Sets in Python

thebjorn BjornSteinarFjeldPettersen at gmail.com
Thu Sep 20 09:50:20 CEST 2007


On Sep 20, 6:02 am, Karthik Gurusamy <kar1... at gmail.com> wrote:
> On Sep 19, 7:17 pm, Steven D'Aprano <st... at REMOVE-THIS-
>
[...]
> > (2) Allow the hash of mutable objects to change, which means you can use
> > mutable objects as keys in dicts but if you change them, you can no
> > longer find them in the dict. They'll still be there, using up memory,
> > but you can't get to them.
>
> In the new model, at the time of addition, you need to remember the
> key at that time. If it's a list, you make a copy of the items.

Eek! Barf! Gag me with a spoon! etc. etc. :-)

And you mean a deep-copy, not just a copy, right?

Or perhaps you were thinking of something like this (mdict ::= mutable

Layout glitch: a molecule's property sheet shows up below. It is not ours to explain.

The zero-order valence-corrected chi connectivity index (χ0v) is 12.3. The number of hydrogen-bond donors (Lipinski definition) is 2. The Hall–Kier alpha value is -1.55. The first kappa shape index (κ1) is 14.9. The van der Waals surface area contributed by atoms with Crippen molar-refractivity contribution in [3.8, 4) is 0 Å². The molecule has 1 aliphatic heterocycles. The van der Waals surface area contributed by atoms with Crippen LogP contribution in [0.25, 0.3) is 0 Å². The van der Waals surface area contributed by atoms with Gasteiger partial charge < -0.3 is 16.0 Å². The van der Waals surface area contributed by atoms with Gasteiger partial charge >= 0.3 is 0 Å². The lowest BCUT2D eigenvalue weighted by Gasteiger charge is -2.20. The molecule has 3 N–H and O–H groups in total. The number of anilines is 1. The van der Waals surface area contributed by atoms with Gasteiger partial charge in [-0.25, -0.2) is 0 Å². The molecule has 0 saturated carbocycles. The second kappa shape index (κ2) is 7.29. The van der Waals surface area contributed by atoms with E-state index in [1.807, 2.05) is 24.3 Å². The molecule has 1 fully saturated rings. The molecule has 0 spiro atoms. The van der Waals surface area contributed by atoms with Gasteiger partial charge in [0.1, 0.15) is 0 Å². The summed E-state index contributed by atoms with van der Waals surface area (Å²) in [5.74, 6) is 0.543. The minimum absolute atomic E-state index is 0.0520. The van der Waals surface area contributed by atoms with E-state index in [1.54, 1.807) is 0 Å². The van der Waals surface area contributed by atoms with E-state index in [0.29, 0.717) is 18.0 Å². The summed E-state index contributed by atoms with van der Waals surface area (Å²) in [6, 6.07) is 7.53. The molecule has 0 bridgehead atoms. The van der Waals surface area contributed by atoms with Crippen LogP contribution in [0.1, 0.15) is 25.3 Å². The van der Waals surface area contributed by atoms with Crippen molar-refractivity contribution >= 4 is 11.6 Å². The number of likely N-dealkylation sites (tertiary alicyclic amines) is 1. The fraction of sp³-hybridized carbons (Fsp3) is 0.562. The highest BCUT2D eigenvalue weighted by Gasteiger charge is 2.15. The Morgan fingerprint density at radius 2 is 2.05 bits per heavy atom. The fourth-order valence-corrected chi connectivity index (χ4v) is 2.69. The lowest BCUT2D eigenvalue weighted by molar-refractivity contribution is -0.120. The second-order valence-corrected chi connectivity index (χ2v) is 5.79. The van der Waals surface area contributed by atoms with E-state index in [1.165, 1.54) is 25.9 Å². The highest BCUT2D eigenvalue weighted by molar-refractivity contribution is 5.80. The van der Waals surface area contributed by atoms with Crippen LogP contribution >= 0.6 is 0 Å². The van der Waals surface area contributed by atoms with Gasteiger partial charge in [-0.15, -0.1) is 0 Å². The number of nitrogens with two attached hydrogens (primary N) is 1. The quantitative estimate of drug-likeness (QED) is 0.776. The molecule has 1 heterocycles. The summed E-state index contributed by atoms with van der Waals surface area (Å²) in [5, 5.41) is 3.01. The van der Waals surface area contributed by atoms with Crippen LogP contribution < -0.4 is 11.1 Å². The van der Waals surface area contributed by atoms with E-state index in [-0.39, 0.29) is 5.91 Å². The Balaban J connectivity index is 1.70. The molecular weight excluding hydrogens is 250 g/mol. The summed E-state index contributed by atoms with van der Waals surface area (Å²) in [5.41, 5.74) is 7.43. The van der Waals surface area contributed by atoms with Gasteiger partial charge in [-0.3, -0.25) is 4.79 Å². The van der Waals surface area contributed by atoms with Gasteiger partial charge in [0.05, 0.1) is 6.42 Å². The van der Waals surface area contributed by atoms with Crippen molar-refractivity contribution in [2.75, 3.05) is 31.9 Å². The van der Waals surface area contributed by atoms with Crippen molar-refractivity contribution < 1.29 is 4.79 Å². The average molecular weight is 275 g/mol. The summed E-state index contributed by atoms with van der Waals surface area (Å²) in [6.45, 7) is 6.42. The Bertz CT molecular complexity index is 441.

dict):

class mdict(dict):
    def __setitem__(self, k, val):
        super(mdict,self).__setitem__(`k`, val)
    def __getitem__(self, k):
        return super(mdict,self).__getitem__(`k`)
    def __contains__(self, k):
        return super(mdict,self).__contains__(`k`)
    def keys(self):
        return list(eval(k) for k in super(mdict,self).keys())
    def __iter__(self):
        for k in super(mdict,self).__iter__():
            yield eval(k)
    def items(self):
        return list((eval(k),v) for k,v in super(mdict,self).items())
    def __repr__(self):
        items = ', '.join('%s: %s' % (k,repr(v)) for k,v in
self.items())
        return '{' + items + '}'

I think it does what you want..?:

>>> m = mdict()
>>> a, b = [], [1,2]
>>> print m
{}
>>> m[a] = a
>>> m[b] = b
>>> m
{[1, 2]: [1, 2], []: []}
>>> m.keys()
[[1, 2], []]
>>> for k in m:
...     m[k].append('foo')
...
>>> m
{[1, 2]: [1, 2, 'foo'], []: ['foo']}
>>> m.items()
[([1, 2], [1, 2, 'foo']), ([], ['foo'])]
>>> m.values()
[[1, 2, 'foo'], ['foo']]
>>> a in m
False
>>> a
['foo']
>>> b
[1, 2, 'foo']
>>> [] in m
True
>>> [1,2] in m
True
>>> m[{'key':['val']}] = 'this works too'

It'll work for all keys, k, where eval(`k`) == k, and repr(a) ==
repr(b) when a == b (I'm pretty sure the latter isn't always true for
dicts, although I haven't looked at the implementation.)

-- bjorn




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